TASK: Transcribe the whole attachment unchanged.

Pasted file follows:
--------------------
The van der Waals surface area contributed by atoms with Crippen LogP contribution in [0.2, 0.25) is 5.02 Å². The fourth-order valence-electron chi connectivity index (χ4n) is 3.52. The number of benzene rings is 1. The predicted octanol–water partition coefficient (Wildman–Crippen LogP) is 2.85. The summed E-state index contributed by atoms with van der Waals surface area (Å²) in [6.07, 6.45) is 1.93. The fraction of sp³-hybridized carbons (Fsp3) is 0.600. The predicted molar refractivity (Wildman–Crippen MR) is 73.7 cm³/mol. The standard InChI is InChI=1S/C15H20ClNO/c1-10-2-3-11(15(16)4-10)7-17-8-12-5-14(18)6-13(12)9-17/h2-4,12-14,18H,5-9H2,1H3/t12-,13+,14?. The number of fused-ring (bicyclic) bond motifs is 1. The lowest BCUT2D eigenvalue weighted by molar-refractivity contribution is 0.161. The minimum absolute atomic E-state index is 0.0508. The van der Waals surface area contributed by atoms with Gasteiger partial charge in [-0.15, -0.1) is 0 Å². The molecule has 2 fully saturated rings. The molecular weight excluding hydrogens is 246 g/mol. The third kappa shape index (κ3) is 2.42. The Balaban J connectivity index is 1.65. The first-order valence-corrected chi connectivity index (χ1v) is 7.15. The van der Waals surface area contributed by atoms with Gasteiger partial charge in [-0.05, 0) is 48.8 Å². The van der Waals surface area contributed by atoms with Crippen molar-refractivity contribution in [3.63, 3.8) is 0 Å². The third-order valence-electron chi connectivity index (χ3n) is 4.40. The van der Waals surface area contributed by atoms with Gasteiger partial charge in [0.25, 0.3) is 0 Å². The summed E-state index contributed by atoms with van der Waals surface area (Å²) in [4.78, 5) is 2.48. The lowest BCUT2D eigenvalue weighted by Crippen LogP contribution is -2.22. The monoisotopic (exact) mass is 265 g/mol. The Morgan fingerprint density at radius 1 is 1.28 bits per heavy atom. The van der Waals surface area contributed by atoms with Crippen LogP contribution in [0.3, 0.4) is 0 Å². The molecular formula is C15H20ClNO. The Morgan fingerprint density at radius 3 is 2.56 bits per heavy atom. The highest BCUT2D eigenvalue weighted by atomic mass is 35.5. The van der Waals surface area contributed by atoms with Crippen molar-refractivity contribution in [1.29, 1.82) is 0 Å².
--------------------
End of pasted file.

The van der Waals surface area contributed by atoms with Crippen LogP contribution in [0.2, 0.25) is 5.02 Å². The fourth-order valence-electron chi connectivity index (χ4n) is 3.52. The number of benzene rings is 1. The predicted octanol–water partition coefficient (Wildman–Crippen LogP) is 2.85. The summed E-state index contributed by atoms with van der Waals surface area (Å²) in [6.07, 6.45) is 1.93. The fraction of sp³-hybridized carbons (Fsp3) is 0.600. The predicted molar refractivity (Wildman–Crippen MR) is 73.7 cm³/mol. The standard InChI is InChI=1S/C15H20ClNO/c1-10-2-3-11(15(16)4-10)7-17-8-12-5-14(18)6-13(12)9-17/h2-4,12-14,18H,5-9H2,1H3/t12-,13+,14?. The number of fused-ring (bicyclic) bond motifs is 1. The lowest BCUT2D eigenvalue weighted by molar-refractivity contribution is 0.161. The minimum absolute atomic E-state index is 0.0508. The van der Waals surface area contributed by atoms with Gasteiger partial charge in [-0.15, -0.1) is 0 Å². The molecule has 2 fully saturated rings. The molecular weight excluding hydrogens is 246 g/mol. The third kappa shape index (κ3) is 2.42. The Balaban J connectivity index is 1.65. The first-order valence-corrected chi connectivity index (χ1v) is 7.15. The van der Waals surface area contributed by atoms with Gasteiger partial charge in [-0.05, 0) is 48.8 Å². The van der Waals surface area contributed by atoms with Crippen molar-refractivity contribution in [3.63, 3.8) is 0 Å². The third-order valence-electron chi connectivity index (χ3n) is 4.40. The van der Waals surface area contributed by atoms with Gasteiger partial charge in [0.25, 0.3) is 0 Å². The summed E-state index contributed by atoms with van der Waals surface area (Å²) in [4.78, 5) is 2.48. The lowest BCUT2D eigenvalue weighted by Crippen LogP contribution is -2.22. The monoisotopic (exact) mass is 265 g/mol. The Morgan fingerprint density at radius 1 is 1.28 bits per heavy atom. The van der Waals surface area contributed by atoms with Crippen LogP contribution in [0.3, 0.4) is 0 Å². The molecular formula is C15H20ClNO. The Morgan fingerprint density at radius 3 is 2.56 bits per heavy atom. The highest BCUT2D eigenvalue weighted by atomic mass is 35.5. The van der Waals surface area contributed by atoms with Crippen molar-refractivity contribution in [1.29, 1.82) is 0 Å².